Photo by Joanna Bastian
Isaac Wall and Austin Yancey completed their native plants senior project for the Methow Monument educational park in Pateros.

By Joanna Bastian

Austin Yancey and Isaac Wall recently completed their native plants senior project at the Methow Monument located in Pateros Memorial Park. The 2017 graduates of Pateros High School chose to research culturally significant plants and complete the landscape at the Methow Monument with native trees, bushes, grasses, and ground cover.

“We enjoy being outdoors, and are interested in the plants that we see while we are out hiking,” Austin explained. The Pateros senior is looking into the forestry program offered at Wenatchee Valley College (WVC).

For his senior project, Austin checked in at Pateros City Hall to view a list of senior project ideas. He talked with Jord Wilson, Pateros public works superintendent, who had begun work on the layout for the Methow Monument. Knowing Austin’s interest in the outdoors, Jord suggested that he research native plants and create the planting map for the new educational park.

Isaac started out the school year as a junior. Enrolled in Running Start and taking agricultural classes at WVC in addition to classes at Pateros High School, Isaac soon realized that he was on track to graduate a year early if he completed a senior project. Austin and Isaac decided to work together to complete the native plant project at the Methow Monument, as it fell in line with both their academic and career goals.

Isaac’s WVC professor, Bob Gillispie, suggested that the students reach out to Rob Crandall, of Methow Natives nursery in Winthrop to learn more about native plants and their cultural significance. At the same time, unbeknownst to Austin and Isaac, Rob had contacted Crystal Miller — member of the design team for the Methow Monument — to offer a donation of native plants.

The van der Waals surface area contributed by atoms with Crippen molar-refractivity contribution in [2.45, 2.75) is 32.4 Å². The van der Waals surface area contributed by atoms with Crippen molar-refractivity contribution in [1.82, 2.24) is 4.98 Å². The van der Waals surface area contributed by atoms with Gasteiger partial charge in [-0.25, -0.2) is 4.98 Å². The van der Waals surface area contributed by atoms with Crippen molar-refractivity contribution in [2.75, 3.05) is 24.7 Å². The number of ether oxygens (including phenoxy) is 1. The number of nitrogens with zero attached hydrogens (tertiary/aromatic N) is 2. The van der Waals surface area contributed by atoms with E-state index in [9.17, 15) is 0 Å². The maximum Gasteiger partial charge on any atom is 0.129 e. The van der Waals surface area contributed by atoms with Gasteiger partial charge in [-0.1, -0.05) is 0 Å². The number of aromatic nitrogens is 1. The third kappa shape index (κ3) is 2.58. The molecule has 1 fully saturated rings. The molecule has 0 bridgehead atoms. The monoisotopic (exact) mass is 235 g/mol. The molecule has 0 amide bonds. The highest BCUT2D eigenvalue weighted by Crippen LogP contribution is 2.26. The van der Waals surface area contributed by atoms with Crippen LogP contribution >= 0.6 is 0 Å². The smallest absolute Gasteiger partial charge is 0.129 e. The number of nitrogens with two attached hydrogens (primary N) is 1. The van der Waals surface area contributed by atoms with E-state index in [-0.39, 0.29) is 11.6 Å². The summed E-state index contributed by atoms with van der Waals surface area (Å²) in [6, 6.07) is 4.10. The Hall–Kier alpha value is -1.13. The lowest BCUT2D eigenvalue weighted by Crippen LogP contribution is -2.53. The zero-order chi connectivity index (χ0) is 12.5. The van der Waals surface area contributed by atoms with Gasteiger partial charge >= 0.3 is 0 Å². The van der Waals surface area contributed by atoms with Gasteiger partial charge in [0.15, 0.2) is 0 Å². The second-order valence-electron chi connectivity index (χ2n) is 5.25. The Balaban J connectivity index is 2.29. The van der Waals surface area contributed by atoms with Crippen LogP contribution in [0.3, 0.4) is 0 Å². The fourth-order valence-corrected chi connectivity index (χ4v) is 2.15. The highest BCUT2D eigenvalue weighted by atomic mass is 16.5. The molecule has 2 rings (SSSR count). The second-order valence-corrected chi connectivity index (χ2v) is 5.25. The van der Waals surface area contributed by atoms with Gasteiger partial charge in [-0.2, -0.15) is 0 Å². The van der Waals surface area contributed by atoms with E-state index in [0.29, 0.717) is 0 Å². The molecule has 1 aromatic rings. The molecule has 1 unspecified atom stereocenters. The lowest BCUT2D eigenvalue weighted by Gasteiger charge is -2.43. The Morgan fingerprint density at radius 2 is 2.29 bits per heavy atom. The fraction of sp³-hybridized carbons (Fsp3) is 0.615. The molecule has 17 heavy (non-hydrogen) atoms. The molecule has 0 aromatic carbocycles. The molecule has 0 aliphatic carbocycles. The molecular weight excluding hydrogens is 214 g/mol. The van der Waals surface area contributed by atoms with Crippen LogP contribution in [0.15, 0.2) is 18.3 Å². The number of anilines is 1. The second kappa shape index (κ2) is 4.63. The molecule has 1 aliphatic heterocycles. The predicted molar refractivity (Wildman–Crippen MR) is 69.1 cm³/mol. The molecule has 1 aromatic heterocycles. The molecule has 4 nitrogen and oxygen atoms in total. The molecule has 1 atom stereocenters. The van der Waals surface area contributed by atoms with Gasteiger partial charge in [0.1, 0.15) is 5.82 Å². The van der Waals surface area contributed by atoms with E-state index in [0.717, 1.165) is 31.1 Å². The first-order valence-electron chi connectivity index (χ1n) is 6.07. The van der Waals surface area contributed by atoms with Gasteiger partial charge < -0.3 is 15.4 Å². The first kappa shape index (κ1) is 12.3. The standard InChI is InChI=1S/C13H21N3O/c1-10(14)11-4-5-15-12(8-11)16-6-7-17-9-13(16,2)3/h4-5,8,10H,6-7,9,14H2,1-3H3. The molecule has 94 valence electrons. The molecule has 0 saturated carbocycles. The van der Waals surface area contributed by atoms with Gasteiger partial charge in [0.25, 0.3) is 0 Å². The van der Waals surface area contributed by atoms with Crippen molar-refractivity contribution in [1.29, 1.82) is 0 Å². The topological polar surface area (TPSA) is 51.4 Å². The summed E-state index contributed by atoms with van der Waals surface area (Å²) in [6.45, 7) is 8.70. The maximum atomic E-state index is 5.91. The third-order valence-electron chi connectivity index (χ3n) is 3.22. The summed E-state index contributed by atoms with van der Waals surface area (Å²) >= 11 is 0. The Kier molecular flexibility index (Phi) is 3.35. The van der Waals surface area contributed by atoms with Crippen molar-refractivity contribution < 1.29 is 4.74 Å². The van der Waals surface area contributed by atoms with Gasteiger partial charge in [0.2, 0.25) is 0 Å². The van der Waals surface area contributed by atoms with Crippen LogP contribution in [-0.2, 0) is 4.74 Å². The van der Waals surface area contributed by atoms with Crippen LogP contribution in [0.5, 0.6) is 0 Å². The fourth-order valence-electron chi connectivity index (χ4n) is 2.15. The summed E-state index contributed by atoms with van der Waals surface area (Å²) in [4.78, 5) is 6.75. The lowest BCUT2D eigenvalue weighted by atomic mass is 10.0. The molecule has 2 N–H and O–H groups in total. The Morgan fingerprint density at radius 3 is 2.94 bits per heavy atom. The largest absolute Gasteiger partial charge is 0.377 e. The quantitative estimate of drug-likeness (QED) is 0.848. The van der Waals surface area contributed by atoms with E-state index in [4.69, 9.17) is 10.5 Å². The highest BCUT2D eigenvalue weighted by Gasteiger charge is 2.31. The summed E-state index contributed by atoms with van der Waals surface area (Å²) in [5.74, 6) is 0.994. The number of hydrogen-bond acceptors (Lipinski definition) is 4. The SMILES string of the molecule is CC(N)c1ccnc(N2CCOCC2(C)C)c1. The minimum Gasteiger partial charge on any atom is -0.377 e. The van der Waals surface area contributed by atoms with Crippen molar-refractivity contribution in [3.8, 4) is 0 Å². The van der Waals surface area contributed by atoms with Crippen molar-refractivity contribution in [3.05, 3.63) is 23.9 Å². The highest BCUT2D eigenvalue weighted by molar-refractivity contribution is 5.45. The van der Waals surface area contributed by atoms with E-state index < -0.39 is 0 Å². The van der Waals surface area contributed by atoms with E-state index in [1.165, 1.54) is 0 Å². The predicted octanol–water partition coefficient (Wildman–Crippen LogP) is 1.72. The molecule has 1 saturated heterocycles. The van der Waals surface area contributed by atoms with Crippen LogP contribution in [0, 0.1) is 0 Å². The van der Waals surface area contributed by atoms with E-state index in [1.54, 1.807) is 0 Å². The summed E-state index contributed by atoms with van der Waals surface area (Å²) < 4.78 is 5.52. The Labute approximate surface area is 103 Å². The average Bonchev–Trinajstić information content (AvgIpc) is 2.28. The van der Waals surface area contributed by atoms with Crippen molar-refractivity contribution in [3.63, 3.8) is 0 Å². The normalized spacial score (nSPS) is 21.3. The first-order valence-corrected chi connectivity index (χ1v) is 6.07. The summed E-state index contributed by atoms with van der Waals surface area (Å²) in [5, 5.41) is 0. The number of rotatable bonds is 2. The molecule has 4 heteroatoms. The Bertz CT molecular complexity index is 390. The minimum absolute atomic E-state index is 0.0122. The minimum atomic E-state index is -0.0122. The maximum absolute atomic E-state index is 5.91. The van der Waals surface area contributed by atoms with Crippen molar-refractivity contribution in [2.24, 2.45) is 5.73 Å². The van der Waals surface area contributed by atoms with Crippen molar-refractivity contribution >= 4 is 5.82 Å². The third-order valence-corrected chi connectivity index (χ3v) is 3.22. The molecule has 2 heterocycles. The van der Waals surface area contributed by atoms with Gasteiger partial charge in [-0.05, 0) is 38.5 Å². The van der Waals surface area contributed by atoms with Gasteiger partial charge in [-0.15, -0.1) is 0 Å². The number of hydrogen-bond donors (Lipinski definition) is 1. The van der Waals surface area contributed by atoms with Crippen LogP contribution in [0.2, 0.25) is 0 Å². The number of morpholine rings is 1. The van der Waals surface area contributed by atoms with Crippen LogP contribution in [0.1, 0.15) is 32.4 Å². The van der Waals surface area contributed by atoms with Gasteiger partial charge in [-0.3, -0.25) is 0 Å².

Rob provided Austin and Isaac with a list of native plants to research and planting instructions.  Throughout the winter, the two students researched the cultural significance of the plants and created a plant map for the layout.

“It was amazing to find out that plants have a use and were significant to the native people,” Isaac said, “and to recognize the plants from our time outdoors.” The two friends began to list native plants and their uses. For instance, yarrow can be used to disinfect, stop bleeding, and relieve pain. Pine needles make a nice tea.

To create a plant map, the two met with Jord, who has a master’s degree in landscape architecture, to learn how to make a plant map that features the topography of the landscape and visual framing for each plant. Spots were chosen to feature native plants such as chokecherry, mock orange, kinnikinnick, blue-bunch wheatgrass, and more.

On Arbor Day, Austin and Isaac met with Rob to pick up the plants from the Methow Natives nursery in Winthrop. “We were able to get them right in the ground, no waiting,” Austin said. “It was hard to find spots for all of them.” The students had planned on forty plants — Rob donated over a hundred.

The two men hope the Methow Monument will “draw more people into town,” and help people, “learn more about native plants,” Isaac said. “In the outdoors, when you’re camping, in an emergency, it’s good to have the knowledge.” As students who experienced the Carlton Complex fires, they hope that people will see the native plants at the monument and recognize the same plants taking root and restoring the surrounding landscape. 


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